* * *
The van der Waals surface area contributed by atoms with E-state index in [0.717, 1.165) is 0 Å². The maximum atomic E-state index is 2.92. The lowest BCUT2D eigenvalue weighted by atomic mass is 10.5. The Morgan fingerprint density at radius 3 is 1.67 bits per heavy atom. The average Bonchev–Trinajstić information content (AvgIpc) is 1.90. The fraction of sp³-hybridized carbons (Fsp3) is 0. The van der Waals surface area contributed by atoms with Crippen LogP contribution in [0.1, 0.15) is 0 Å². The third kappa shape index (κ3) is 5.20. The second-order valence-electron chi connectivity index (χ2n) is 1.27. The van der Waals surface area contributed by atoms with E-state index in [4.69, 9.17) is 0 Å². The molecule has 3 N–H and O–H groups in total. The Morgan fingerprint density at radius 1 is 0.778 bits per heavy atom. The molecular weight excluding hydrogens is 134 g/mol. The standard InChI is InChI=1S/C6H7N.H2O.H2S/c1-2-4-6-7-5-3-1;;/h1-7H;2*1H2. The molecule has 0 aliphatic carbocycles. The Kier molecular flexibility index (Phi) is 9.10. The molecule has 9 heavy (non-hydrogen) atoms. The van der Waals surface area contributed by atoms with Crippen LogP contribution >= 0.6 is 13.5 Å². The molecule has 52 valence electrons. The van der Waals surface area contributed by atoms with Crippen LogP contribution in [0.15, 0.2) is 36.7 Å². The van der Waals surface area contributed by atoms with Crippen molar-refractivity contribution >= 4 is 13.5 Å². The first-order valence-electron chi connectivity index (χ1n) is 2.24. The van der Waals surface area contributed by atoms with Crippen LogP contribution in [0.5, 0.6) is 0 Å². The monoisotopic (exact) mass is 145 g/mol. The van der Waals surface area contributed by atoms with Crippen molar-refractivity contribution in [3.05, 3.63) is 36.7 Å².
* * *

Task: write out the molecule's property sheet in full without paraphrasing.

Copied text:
The van der Waals surface area contributed by atoms with E-state index in [0.717, 1.165) is 0 Å². The maximum atomic E-state index is 2.92. The lowest BCUT2D eigenvalue weighted by atomic mass is 10.5. The Morgan fingerprint density at radius 3 is 1.67 bits per heavy atom. The average Bonchev–Trinajstić information content (AvgIpc) is 1.90. The fraction of sp³-hybridized carbons (Fsp3) is 0. The van der Waals surface area contributed by atoms with Crippen LogP contribution in [0.1, 0.15) is 0 Å². The third kappa shape index (κ3) is 5.20. The second-order valence-electron chi connectivity index (χ2n) is 1.27. The van der Waals surface area contributed by atoms with E-state index in [4.69, 9.17) is 0 Å². The molecule has 3 N–H and O–H groups in total. The Morgan fingerprint density at radius 1 is 0.778 bits per heavy atom. The molecular weight excluding hydrogens is 134 g/mol. The standard InChI is InChI=1S/C6H7N.H2O.H2S/c1-2-4-6-7-5-3-1;;/h1-7H;2*1H2. The molecule has 0 aliphatic carbocycles. The Kier molecular flexibility index (Phi) is 9.10. The molecule has 9 heavy (non-hydrogen) atoms. The van der Waals surface area contributed by atoms with Crippen LogP contribution >= 0.6 is 13.5 Å². The molecule has 52 valence electrons. The van der Waals surface area contributed by atoms with Crippen LogP contribution in [0.15, 0.2) is 36.7 Å². The van der Waals surface area contributed by atoms with Crippen molar-refractivity contribution >= 4 is 13.5 Å². The first-order valence-electron chi connectivity index (χ1n) is 2.24. The van der Waals surface area contributed by atoms with Crippen LogP contribution in [0.5, 0.6) is 0 Å². The monoisotopic (exact) mass is 145 g/mol. The van der Waals surface area contributed by atoms with Crippen molar-refractivity contribution in [3.05, 3.63) is 36.7 Å².